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Thread: Milling machine as a mortiser

  1. #1
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    Milling machine as a mortiser

    Hi all,

    I don't look often, but when I do it seems there are absolutely no used mortising machines out there. Something I've always wanted (someday) was a knee mill. There's a place near me that has had a Cincinnati Contour Master for sale forever (years and years). They re build these machines and sell used.

    Does anyone do this? Can I use a mortising tool w/ a knee mill?

    Given how much more a milling machine can do than a mortising machine, it seems like the extra money spent would be worth it.. but it's an entirely different rabbit hole to go down as well. And I don't know anything about milling machines.
    Yes, I have 3 phase!

  2. #2
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    AFAIK, you absolutely can do this. Mills cut wood just fine. Just keep in mind that they are not designed to be "speedy" because their main focus is on milling metal which has its own requirements that are most often different than what we can do with a material like wood. What you do gain is some pretty kewel precision in lateral movement of the cutter that's also repeatable. Brian Holcomb used that to good effect on a requirement for an angled slot on the bottom of a chair seat when we were playing with something a few years ago so I've seen this work. He has a nice Bridgeport available.
    --

    The most expensive tool is the one you buy "cheaply" and often...

  3. #3
    I think you would find a knee mill accurate but cumbersome for mortising due to the slow gear feed on the table. Perhaps one with motorized spindle and table feeds would be practical.

    As with most specialized woodworking machinery finding a good used mortiser requires systematic and patient searching and probably will require shipping. Hollow chisel machines are most common but there are slot mortisers to be found, in fact there is a Bacci oscillating slot mortiser in MA and a manual Griggio machine in PA on Facebook now. The JDS Multirouter is still available new and is a capable slot mortiser. If you want lots of square holes in a hurry there's a swing chisel unit also in PA on Facebook and Mark Hennebury has a rebuilt Maka for sale.

    A Festool Domino 700 is an excellent and versatile solution for mortises up to 14mm.
    Last edited by Kevin Jenness; 04-11-2024 at 11:21 AM.

  4. #4
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    A knee mill in a wood shop would quickly have the slides and threads gummed up with a goo from the way oil and sawdust mixing together. The spindle speed is slow for cutting wood. A Domino machine would take up way less space and cut the mortises 100% faster and tons lighter. The Pantorouter is another great option and it's $745 cheaper than the Multi-Router. Pantorouter also has incentives quite often. Then you get a machine to cut mortises and tenons, as well as finger joints and dovetails.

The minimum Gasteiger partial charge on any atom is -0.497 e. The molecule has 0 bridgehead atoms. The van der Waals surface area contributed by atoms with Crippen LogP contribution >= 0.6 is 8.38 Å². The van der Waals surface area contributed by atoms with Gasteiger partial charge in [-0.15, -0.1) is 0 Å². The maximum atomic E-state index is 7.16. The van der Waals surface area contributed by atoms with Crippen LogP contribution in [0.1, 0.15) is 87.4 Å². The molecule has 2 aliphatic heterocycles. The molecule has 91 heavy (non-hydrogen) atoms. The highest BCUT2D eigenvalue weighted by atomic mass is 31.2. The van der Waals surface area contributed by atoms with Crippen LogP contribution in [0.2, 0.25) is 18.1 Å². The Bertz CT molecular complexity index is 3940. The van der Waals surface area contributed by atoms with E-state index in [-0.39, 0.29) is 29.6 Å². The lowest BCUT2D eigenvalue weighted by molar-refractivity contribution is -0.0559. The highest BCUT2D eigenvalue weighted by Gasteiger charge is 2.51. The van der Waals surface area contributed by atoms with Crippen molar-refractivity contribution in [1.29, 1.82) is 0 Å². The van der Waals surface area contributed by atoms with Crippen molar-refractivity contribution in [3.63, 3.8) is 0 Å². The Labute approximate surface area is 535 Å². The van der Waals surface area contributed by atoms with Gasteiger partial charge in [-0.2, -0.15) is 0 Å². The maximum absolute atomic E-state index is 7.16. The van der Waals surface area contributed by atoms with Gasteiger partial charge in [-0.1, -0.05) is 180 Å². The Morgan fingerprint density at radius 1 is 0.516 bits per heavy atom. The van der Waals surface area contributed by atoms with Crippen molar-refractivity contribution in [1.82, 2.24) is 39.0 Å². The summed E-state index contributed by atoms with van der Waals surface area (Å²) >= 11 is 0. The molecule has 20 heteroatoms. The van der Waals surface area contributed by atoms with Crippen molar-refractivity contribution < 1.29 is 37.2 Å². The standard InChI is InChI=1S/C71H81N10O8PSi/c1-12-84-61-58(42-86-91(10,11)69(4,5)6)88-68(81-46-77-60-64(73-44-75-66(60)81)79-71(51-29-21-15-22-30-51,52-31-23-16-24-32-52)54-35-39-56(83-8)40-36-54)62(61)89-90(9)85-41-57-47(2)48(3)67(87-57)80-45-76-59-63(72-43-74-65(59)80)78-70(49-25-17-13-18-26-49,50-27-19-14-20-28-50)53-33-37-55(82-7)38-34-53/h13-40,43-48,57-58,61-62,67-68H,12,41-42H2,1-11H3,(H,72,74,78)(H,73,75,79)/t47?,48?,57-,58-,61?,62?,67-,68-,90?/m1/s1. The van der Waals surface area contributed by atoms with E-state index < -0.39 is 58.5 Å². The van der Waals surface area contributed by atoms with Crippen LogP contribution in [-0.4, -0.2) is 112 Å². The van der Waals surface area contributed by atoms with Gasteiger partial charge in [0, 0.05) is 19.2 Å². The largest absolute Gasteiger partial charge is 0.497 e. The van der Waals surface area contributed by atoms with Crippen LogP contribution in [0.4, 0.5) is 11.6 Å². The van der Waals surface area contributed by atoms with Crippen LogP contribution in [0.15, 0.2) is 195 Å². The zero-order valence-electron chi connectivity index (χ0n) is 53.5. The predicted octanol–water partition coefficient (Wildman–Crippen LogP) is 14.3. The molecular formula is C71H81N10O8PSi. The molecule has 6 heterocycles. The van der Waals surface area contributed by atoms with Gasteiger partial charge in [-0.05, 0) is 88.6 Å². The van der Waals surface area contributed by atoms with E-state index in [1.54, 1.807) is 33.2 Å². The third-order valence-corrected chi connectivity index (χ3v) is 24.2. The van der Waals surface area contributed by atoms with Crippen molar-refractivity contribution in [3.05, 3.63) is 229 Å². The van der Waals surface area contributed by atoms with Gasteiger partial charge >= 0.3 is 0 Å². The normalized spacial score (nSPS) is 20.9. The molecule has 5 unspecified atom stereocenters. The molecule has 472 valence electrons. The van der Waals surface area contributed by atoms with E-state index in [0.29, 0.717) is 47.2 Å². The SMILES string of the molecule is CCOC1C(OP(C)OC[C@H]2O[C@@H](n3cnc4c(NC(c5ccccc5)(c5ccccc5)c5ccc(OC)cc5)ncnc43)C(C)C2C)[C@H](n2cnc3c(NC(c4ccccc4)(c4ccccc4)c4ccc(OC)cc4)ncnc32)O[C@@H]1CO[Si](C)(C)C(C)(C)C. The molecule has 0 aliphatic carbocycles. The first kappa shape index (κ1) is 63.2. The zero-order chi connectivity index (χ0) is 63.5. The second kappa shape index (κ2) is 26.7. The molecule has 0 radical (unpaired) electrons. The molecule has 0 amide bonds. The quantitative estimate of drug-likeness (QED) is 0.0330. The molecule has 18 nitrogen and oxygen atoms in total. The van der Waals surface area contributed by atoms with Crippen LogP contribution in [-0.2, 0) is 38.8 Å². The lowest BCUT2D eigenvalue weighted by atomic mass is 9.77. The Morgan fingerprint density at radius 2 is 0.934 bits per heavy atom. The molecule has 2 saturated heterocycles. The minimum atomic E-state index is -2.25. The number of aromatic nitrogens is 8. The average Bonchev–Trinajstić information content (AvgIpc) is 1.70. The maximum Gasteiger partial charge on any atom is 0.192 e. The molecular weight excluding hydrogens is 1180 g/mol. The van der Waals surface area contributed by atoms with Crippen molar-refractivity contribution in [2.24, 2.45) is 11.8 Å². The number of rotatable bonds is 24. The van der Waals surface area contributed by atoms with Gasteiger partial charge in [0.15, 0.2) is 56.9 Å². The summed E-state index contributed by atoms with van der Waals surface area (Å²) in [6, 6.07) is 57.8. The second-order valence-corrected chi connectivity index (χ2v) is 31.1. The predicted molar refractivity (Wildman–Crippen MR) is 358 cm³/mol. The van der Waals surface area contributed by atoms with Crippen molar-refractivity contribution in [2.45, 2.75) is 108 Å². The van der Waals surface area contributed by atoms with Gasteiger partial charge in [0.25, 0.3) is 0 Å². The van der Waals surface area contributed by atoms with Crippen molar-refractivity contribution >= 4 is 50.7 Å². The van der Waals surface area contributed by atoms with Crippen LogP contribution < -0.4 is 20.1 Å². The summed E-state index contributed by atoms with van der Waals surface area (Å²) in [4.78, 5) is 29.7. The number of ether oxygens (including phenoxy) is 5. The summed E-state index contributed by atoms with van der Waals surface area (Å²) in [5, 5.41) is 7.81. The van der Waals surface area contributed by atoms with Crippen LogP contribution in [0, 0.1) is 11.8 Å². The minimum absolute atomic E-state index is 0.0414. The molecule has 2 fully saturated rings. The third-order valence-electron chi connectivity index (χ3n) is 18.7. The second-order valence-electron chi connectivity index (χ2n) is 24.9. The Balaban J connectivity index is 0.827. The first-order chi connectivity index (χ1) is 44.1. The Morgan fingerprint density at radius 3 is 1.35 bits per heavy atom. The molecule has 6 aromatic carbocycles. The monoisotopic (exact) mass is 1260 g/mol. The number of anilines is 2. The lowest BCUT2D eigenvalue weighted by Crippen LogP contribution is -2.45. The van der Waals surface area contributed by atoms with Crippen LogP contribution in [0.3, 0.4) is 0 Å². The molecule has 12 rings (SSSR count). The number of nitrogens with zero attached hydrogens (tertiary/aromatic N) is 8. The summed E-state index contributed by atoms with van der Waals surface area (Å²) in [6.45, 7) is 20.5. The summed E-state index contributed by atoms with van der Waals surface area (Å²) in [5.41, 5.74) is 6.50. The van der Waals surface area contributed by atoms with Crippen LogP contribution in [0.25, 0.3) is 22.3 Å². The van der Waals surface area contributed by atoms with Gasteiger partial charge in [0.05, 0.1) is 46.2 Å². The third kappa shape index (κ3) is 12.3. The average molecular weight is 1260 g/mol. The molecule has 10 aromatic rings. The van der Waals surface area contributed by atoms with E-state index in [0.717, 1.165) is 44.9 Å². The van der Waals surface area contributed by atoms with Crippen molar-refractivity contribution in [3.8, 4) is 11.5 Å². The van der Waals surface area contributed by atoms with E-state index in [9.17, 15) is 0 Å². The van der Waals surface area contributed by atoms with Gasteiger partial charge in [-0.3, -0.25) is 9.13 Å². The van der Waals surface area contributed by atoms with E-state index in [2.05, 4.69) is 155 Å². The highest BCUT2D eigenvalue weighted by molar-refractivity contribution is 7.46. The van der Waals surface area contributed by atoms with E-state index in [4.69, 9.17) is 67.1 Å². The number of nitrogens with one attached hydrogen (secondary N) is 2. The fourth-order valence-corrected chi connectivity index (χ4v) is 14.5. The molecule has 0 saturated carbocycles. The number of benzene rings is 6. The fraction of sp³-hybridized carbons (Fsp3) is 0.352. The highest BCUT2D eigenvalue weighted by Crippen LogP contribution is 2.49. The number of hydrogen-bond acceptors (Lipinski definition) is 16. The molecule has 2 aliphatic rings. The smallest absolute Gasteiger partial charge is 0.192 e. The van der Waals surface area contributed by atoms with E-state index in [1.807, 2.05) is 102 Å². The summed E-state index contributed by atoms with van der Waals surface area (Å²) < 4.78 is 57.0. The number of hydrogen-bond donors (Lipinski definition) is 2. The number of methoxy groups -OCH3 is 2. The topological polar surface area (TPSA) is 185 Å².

Last edited by Richard Coers; 04-11-2024 at 11:28 AM.

  5. #5
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    There are lots of used mortiser for sale, depends on what you want, hollow chisel, round end or square end, automatic, manual, what size mortises, length, width, and depth, Single or double, haunched, angle end etc. three phase or single, bench-top or floor model, single head or multi-head, And what you budget is, and what productivity requirement's are. You can maybe cut 30 mortises an hour on a Mill or 600 per hour on an automatic slot mortiser.

    I have a few machines available and maybe be able to help you if I know what you want.

  6. #6
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    Are you thinking hollow chisel?

    Dont know about a Cincinnati, but the quill feed on a Bridgeport isn't anywhere near as tough as a good drill press.

  7. #7
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    Milling machine tooling or bits are kinda short aren’t they?
    I have a couple bits I bought for cutting Brussels quadrant hinges. Maybe they can cut one inch deep
    Aj

  8. #8
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    Quote Originally Posted by Richard Coers View Post